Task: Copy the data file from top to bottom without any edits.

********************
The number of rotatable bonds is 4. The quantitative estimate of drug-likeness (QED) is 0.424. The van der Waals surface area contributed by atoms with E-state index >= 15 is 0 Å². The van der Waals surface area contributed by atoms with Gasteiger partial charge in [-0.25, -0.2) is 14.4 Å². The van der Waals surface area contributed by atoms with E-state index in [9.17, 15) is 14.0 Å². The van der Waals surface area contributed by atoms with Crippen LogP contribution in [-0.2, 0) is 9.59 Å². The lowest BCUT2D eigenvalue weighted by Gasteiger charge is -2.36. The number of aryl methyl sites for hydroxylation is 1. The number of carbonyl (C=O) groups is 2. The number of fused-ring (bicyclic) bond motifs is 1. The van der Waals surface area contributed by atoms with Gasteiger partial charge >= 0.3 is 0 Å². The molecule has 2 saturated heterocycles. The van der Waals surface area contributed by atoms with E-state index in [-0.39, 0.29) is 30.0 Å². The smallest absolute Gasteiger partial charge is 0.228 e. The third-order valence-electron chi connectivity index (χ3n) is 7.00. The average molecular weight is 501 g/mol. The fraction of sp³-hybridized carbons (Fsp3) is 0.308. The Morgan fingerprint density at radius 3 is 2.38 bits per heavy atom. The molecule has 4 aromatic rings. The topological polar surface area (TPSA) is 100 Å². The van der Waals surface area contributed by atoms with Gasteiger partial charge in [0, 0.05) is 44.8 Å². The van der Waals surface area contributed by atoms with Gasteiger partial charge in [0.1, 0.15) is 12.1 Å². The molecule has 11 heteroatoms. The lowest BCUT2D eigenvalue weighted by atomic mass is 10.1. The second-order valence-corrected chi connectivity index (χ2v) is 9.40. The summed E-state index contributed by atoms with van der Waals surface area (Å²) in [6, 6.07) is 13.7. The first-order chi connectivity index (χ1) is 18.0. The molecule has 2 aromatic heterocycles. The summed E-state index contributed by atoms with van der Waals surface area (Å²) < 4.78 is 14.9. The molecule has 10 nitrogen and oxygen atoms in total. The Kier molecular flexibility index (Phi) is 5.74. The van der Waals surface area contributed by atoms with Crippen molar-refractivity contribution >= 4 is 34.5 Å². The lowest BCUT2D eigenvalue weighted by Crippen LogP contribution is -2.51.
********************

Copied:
The number of rotatable bonds is 4. The quantitative estimate of drug-likeness (QED) is 0.424. The van der Waals surface area contributed by atoms with E-state index >= 15 is 0 Å². The van der Waals surface area contributed by atoms with Gasteiger partial charge in [-0.25, -0.2) is 14.4 Å². The van der Waals surface area contributed by atoms with E-state index in [9.17, 15) is 14.0 Å². The van der Waals surface area contributed by atoms with Crippen LogP contribution in [-0.2, 0) is 9.59 Å². The lowest BCUT2D eigenvalue weighted by Gasteiger charge is -2.36. The number of aryl methyl sites for hydroxylation is 1. The number of carbonyl (C=O) groups is 2. The number of fused-ring (bicyclic) bond motifs is 1. The van der Waals surface area contributed by atoms with Gasteiger partial charge >= 0.3 is 0 Å². The molecule has 2 saturated heterocycles. The van der Waals surface area contributed by atoms with E-state index in [-0.39, 0.29) is 30.0 Å². The smallest absolute Gasteiger partial charge is 0.228 e. The third-order valence-electron chi connectivity index (χ3n) is 7.00. The average molecular weight is 501 g/mol. The fraction of sp³-hybridized carbons (Fsp3) is 0.308. The Morgan fingerprint density at radius 3 is 2.38 bits per heavy atom. The molecule has 4 aromatic rings. The topological polar surface area (TPSA) is 100 Å². The van der Waals surface area contributed by atoms with Gasteiger partial charge in [0, 0.05) is 44.8 Å². The van der Waals surface area contributed by atoms with Gasteiger partial charge in [0.1, 0.15) is 12.1 Å². The molecule has 11 heteroatoms. The lowest BCUT2D eigenvalue weighted by atomic mass is 10.1. The second-order valence-corrected chi connectivity index (χ2v) is 9.40. The summed E-state index contributed by atoms with van der Waals surface area (Å²) in [6, 6.07) is 13.7. The first-order chi connectivity index (χ1) is 18.0. The molecule has 2 aromatic heterocycles. The summed E-state index contributed by atoms with van der Waals surface area (Å²) < 4.78 is 14.9. The molecule has 10 nitrogen and oxygen atoms in total. The Kier molecular flexibility index (Phi) is 5.74. The van der Waals surface area contributed by atoms with Crippen molar-refractivity contribution >= 4 is 34.5 Å². The lowest BCUT2D eigenvalue weighted by Crippen LogP contribution is -2.51.